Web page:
Trucking company can keep Blackpool depot after concrete crusher removed

A haulage firm which warned up to 100 jobs were at stake if it was forced to leave its site in Blackpool has won a planning battle to remain.

By Shelagh Parkinson
Wednesday, 15th June 2022, 2:06 pm

Fox Brothers has won its appeal against the council's refusal of permission to use land at Squires Gate Industrial Estate for the storage of up to 67 wagons, a workshop and a concrete mixing plant.

Read More

Read More
Blackpool truckers plead: 'Don't drive our jobs away' after HGV firm faces move ...

The decision came after the company removed the concrete crushing operation from the application and conditions were agreed over operating hours.

Sign up to our daily newsletter

Workers at Fox Brothers said their jobs could be at risk

HGV movements from the site are only allowed between 6am and 7pm Monday to Friday, and between 6am and 1pm on Saturdays

Planning inspector Mark Harbottle, who ruled on the appeal, said in his decision notice: "The crushing, screening, batching and baggingoperations and aggregate storage have had an unacceptable effect on livingconditions by reason of airborne sand and dust and noise.

"Early morning HGV movements may also cause unacceptable harm to living conditions by reason of noise."

He granted planning permission, subject to conditions, for a period of three years.

Blackpool Council's planning committee had refused the application in June 2021 after more than 40 objections were received from nearby residents who complained of air pollution, environmental contamination and the “horrendous noise” of a concrete crusher and other heavy machinery at the site which the contractor moved to in 2019.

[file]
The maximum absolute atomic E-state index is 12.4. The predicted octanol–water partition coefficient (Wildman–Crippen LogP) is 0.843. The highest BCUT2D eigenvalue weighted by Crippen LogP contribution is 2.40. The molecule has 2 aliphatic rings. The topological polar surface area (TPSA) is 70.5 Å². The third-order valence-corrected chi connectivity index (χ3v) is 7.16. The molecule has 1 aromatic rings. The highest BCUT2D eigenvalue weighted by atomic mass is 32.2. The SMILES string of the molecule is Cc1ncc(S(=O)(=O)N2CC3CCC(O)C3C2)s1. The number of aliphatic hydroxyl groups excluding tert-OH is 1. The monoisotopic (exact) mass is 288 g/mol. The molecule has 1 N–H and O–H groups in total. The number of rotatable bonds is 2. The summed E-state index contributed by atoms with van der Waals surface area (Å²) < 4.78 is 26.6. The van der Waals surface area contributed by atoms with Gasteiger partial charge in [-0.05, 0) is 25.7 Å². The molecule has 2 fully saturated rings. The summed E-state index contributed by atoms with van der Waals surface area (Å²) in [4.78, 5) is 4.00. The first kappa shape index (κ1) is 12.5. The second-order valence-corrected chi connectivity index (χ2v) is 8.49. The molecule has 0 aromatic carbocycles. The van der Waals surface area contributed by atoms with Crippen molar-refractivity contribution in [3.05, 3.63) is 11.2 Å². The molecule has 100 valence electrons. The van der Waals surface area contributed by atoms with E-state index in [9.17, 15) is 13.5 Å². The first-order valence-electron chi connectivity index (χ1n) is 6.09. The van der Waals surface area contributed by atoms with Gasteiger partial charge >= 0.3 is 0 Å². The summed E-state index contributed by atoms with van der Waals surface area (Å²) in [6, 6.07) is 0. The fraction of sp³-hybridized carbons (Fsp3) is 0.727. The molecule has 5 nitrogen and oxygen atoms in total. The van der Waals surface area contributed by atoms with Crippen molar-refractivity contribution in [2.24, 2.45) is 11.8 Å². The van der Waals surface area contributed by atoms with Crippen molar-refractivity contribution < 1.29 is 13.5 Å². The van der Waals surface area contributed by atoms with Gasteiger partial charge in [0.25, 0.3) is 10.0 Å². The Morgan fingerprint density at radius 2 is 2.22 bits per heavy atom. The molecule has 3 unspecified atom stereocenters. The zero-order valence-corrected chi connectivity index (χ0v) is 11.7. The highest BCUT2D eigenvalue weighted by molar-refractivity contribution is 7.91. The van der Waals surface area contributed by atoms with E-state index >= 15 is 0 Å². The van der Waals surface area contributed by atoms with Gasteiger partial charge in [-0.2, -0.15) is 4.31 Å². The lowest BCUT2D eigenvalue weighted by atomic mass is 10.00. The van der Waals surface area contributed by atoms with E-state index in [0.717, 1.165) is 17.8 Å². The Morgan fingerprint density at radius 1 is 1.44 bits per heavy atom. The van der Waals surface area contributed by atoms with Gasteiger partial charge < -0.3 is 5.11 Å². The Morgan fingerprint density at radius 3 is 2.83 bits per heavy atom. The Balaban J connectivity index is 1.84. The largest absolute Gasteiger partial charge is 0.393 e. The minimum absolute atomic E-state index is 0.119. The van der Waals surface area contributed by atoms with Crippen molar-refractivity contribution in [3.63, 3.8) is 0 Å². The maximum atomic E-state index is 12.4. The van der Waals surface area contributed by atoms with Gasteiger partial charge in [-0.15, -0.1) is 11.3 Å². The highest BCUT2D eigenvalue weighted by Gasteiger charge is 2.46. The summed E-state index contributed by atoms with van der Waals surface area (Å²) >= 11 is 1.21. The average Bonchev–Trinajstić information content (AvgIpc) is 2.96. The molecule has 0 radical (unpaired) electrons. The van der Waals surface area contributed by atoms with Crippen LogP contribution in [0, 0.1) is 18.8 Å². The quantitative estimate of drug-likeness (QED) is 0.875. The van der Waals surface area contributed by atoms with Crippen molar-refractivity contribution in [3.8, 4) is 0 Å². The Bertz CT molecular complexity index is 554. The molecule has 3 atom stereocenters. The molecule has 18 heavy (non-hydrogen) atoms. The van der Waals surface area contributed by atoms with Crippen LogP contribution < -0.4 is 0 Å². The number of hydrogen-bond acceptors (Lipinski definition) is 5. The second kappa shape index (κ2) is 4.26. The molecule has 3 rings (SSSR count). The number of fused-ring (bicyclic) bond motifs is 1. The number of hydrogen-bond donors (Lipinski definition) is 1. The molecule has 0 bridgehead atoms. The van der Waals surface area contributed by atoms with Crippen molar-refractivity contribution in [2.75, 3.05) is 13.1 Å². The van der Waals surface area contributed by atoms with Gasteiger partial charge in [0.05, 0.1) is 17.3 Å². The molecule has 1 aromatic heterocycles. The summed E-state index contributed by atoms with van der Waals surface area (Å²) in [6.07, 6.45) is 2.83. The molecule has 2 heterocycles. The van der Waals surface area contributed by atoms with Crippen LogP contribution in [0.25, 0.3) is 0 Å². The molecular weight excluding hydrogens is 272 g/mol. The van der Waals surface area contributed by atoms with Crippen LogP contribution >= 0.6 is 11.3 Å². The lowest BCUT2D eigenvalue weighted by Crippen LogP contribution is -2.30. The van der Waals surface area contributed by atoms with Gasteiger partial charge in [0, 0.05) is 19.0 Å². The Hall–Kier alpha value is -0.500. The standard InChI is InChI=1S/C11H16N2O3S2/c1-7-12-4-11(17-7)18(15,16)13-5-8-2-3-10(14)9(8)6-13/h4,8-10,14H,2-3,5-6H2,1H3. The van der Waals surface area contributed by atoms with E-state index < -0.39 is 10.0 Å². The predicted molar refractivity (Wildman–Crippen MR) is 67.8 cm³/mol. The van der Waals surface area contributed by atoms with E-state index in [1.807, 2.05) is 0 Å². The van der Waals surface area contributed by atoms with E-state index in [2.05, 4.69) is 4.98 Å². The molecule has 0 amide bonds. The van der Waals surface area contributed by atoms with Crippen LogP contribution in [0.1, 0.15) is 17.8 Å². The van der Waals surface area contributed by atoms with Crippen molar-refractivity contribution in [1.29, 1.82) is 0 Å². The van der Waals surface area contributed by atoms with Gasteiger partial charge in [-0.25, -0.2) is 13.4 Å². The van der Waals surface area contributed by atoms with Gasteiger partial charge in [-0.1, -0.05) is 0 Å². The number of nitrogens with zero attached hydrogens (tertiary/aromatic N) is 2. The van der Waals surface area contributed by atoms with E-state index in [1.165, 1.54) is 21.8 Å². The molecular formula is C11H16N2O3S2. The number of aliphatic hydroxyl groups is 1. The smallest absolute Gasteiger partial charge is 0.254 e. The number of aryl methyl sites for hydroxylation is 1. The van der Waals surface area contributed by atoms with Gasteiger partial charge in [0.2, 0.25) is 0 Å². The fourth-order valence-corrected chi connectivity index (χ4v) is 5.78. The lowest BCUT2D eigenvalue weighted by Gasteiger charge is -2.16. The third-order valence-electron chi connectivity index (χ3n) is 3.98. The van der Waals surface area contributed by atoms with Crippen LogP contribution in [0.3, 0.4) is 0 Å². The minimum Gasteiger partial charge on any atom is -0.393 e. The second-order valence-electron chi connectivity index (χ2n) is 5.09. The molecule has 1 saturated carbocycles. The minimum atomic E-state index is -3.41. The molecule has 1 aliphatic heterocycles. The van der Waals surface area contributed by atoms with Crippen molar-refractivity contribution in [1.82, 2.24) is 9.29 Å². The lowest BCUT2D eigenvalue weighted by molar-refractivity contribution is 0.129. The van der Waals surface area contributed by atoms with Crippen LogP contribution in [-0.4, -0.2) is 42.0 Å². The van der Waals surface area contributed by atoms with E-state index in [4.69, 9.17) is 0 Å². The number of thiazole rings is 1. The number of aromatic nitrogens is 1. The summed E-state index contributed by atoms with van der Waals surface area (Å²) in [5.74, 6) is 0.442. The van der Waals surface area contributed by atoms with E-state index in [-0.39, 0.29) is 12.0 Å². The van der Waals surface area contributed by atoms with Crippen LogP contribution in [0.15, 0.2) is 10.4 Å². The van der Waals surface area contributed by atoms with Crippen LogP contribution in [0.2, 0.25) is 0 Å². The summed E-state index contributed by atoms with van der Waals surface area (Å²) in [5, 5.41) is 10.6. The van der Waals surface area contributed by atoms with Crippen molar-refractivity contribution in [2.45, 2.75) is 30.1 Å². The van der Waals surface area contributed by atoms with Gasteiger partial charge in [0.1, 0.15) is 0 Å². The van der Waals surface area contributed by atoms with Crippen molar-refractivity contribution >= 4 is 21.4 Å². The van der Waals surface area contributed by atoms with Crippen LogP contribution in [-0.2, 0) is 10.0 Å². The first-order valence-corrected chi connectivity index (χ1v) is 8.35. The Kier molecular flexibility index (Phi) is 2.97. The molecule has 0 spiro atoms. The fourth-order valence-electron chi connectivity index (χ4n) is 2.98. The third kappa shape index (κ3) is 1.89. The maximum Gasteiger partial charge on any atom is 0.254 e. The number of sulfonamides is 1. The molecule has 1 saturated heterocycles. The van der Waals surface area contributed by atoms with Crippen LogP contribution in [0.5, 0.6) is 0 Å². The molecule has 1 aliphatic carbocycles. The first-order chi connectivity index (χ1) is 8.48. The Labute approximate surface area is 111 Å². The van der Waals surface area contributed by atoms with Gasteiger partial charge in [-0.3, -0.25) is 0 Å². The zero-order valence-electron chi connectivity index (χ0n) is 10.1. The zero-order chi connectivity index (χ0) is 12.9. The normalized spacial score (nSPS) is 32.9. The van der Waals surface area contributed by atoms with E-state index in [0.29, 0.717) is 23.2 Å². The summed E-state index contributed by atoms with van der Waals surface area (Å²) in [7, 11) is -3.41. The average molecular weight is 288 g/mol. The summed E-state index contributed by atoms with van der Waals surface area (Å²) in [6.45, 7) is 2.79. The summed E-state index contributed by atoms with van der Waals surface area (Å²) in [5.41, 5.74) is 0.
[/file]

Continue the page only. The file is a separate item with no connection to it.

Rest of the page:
But drivers working for Fox Brothers, which employs around 100 workers at the site, warned they may lose their jobs if the company was forced to relocate outside Blackpool, because they would struggle to travel to an alternative site.

A report to the council's planning committee said the use of the concrete batching plant had now ceased and complaints to the council's environmental protection service had also stopped.

Susan Parker, head of development management at the council, told the committee: "The inspector allowed the appeal but set out a number of conditions and restrictions that dealt with all the concerns we had."

She added the appeal had not cost the council any money because the original decision made by the council had been judged to have been ‘reasonable’.